9. Reid’s avatar

    Hi Anthony,

    Well, you know if the house were full of ramen smells, then I might just have to invite the neighbors over…then who knows, I might not get to eat any of this myself. =P

  10. Anonymous’s avatar

    Lyn
    Ah pish posh, it’s taken me two years to get around to making it. Surprisingly it’s one of the few things I do have patience for. Besides, once it’s simmering you can bugger off and do something else.

    Saffy
    I’m sure there’s a video of Miss Piggy as Cinderella somehwer out there. They are pale and dainty things, but odd you is : )
    Hell Ramen was hot but not thaaaaaat hot.

    Reid
    Tangentially there was a case in our local paper where a neighbour complained about another neighbours woodfired pizza oven beacuse of the smell. For shame. Went for a run around dinner time last night and it’s quite sad that there aren’t any cooking smells out there.

  11. Anthony’s avatar

    Oh that was me BTW

  12. pseudo chef’s avatar

    I love ramen – don’t know where to go for good ramen here though (and pho too).

    Perth indeed has everything – I’m not moving anywhere else now ;)

  13. Sue’s avatar

    Holy crap dude. I thought I was a stock drama queen, but this is going beyond dramatics! Looks delicious. I made pho stock the other day and was exceedingly pleased with myself. I do have a pet hate though; people over saucing pho with hoi sin or chilli sauce straight into the bowl. *sigh*

  14. Anthony’s avatar

    Hey PC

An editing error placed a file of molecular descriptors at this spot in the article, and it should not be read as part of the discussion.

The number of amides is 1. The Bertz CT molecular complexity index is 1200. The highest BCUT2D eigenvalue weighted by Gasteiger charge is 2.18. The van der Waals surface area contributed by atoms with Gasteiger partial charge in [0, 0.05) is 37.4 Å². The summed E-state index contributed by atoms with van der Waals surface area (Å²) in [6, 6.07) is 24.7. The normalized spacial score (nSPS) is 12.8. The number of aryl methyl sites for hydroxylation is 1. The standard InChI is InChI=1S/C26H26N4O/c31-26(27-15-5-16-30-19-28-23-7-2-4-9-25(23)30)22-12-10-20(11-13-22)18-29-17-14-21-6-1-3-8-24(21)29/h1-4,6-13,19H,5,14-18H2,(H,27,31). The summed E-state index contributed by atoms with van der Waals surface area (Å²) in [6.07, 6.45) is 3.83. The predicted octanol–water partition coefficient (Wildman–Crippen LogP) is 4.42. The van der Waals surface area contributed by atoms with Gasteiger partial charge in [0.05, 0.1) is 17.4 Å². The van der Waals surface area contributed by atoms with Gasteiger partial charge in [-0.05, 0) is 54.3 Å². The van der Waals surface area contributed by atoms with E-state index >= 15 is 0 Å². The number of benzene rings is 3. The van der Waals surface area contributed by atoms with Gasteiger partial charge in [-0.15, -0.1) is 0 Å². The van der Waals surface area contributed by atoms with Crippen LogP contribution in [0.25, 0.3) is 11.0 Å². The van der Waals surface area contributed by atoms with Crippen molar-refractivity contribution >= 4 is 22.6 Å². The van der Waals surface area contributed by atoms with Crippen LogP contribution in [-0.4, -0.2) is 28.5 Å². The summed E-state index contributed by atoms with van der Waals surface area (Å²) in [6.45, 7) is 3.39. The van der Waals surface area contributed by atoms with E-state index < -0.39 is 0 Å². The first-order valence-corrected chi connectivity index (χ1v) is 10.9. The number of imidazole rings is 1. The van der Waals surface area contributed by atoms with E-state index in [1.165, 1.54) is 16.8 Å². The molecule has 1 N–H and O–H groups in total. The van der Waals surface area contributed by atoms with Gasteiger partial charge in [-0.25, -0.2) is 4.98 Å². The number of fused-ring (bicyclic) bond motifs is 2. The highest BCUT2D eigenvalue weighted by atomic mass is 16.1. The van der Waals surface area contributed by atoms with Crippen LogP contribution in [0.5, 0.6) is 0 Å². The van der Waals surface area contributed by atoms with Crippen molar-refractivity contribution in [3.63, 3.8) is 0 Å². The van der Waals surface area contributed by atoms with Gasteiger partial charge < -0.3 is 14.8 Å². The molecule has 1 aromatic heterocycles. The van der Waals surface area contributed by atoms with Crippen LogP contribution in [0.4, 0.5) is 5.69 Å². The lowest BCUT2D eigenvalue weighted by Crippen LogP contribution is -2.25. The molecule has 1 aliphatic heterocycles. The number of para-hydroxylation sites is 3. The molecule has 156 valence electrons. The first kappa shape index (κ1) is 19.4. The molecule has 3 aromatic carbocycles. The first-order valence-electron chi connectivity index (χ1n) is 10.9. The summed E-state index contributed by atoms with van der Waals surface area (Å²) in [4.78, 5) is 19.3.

I know, I’ve yet to find good ramen in Perth. Not for any lack of Japanese restaurants though.

    I’m not much of an authority on Pho but Phi Yen is pretty good for me.

    It’s lucky Perth has everything it’s a long way to the next place.

    Hi Sue
    Thank you. It’s a nice stock to have a go at. My first pork stock. I know what you mean about your peeve, espesh if they do it automatically. I usually add a bit of the minced garlic they have in the ramen shops to my ramen but never before tasting it. ’tis a terrible slur otherwise.

  15. keiko’s avatar

    Anthony, this looks fantastic – I must say that I wasn’t sure how good it would be, but you did a great job, I wish I could taste it. Your チャーシュー looks delicious too (I’m getting hungry!) You know Japanese are fanatical about Ramen (well, any food basically) and like you said, they dedicate their lives to making their own stuff… hmm.

    BTW, what’s wrong with having your house filled with the smell of ramen – I’m quite happy with it :)

  16. Robert’s avatar

    I’d like to vouch for this ramen. Tasty tasty.

    And I think my slurping was to the chef’s satisfaction?

  17. Anthony’s avatar

    Hi Keiko
    Thanks. I’d like to get it creamier in future attempts. I wish you could taste it so I could check if I get the Japanese seal of approval. The チャーシュー was nice but maybe it needed a little a little longer in the stock to get that super meltiness. Do many Japanese people make their own often, nobody seems to live more than 1km from a ramen shop?